Remote Economy: Is it the next disruptive business innovation?
• Remote working is an unconventional business practice that has never been more relevant than it is today.
• Advocates argue that remote working increases personnel productivity and makes it possible for the company to have a diverse and highly skilled workforce.
• However, there are inescapable downsides as well. Collaboration, team-building and employee engagement could all take a blow.
• Intuitively, remote working culture may not cut the ice with all type of jobs or companies. It works best for nature of jobs that does not necessitate close collaboration among co-workers, does not call for heavy dependence on machinery, or doesn’t have workflows in which tasks move quickly from one phase to another.
Much in line with disruptive trends across domains and industries, human resources management is also witnessing a paradigmatic shift in its tenets and practices. Engagement, inclusivity, people analytics, freelancing and gig economy are the buzzwords in HR practice today. While this is intriguing, yet they have significant economic implications! One such unconventional business practice that has never been more relevant than it is today is, remote working.
Unlike the traditional economy, the remote economy, as is referred, is an ecosystem or setting that relieves the mandate of requirement of physical presence of human resource on the site of the job, be it a corporate office, educational institute or bank. Based on a simple idea that a ‘job’ essentially need not be performed from particular location or place to be able to produce the same value, the remote economy champions a working style that allows working professionals to work from outside the conventional office environment. Of late, this practice is increasingly symbolized in popular parlance as work-from-home (WFH).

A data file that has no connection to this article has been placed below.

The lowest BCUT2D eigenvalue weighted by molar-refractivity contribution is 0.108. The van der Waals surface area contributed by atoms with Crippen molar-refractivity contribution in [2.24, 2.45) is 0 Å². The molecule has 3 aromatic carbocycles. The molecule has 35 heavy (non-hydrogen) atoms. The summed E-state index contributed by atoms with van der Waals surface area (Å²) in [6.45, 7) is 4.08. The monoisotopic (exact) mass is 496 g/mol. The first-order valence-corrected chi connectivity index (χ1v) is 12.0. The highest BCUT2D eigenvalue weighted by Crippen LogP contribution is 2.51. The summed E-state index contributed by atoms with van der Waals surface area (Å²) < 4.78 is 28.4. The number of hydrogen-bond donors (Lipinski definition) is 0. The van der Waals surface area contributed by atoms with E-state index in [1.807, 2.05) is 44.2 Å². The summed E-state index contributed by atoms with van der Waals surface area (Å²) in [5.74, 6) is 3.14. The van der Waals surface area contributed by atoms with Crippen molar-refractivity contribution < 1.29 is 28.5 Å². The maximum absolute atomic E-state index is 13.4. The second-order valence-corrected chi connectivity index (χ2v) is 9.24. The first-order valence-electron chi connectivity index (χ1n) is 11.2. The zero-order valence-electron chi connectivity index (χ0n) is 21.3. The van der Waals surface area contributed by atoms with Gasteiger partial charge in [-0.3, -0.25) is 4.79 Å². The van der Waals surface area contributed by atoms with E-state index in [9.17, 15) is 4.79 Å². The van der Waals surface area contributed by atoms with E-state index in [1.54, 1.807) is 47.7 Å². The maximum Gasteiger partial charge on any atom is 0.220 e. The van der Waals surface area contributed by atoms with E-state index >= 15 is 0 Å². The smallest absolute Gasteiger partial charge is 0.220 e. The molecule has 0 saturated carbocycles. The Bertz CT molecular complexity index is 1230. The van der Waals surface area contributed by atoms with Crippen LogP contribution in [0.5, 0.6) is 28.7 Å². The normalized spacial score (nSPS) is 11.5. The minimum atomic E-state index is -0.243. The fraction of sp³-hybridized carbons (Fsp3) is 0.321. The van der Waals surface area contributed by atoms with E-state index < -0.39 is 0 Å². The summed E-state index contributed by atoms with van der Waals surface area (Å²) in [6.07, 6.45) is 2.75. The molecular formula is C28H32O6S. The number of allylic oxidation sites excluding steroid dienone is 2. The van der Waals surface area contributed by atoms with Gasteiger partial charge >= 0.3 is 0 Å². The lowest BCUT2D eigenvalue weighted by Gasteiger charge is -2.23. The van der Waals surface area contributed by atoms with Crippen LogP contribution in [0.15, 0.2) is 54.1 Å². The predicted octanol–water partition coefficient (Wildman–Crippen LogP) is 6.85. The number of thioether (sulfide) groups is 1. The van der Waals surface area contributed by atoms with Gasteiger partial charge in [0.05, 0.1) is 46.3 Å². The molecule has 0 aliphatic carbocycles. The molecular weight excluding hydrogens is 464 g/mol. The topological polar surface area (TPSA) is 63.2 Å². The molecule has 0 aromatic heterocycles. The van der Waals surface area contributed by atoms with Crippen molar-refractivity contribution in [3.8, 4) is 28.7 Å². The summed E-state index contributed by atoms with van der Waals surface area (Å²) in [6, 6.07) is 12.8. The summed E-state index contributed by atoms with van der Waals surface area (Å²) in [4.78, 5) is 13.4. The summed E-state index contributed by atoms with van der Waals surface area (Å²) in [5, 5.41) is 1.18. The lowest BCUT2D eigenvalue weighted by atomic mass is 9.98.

II. Genesis and the Benefits
From a historical perspective, the implementation of remote working or telecommuting can be traced back to the 1970’s when it was made possible to link satellite offices to downtown mainframes using telephone lines. Eventually home workers could connect their personal computers to the organizational mainframes and thus remote working was made possible. Since then remote working is almost ubiquitous today.
The advocates argue that remote working shuns out distractions often witnessed in the traditional workplace; thus increasing personnel productivity. Employees gain flexibility and autonomy, which psychologists say could increase their sense of responsibility towards their work and firm. Remote economy also makes it possible for the company to have a diverse and highly skilled workforce that it can onboard from across the globe with the geographical constraints removed. Particularly, firms positioned in industrial clusters reap the benefits of external economies of scale of having the flexibility of picking up skilled-manpower endowed with idiosyncratic skills required for specific projects. It is cost effective for both employers and employees in more ways than one. Not surprisingly, it has quickly gained so much momentum. Further, it also has a positive effect on the environment. For instance, currently due to the ongoing Covid-19 pandemic and lockdown, already there are clear signs of reduced air and water pollution with the stress on natural resources having eased out, as work is being carried out majorly from home all around the world.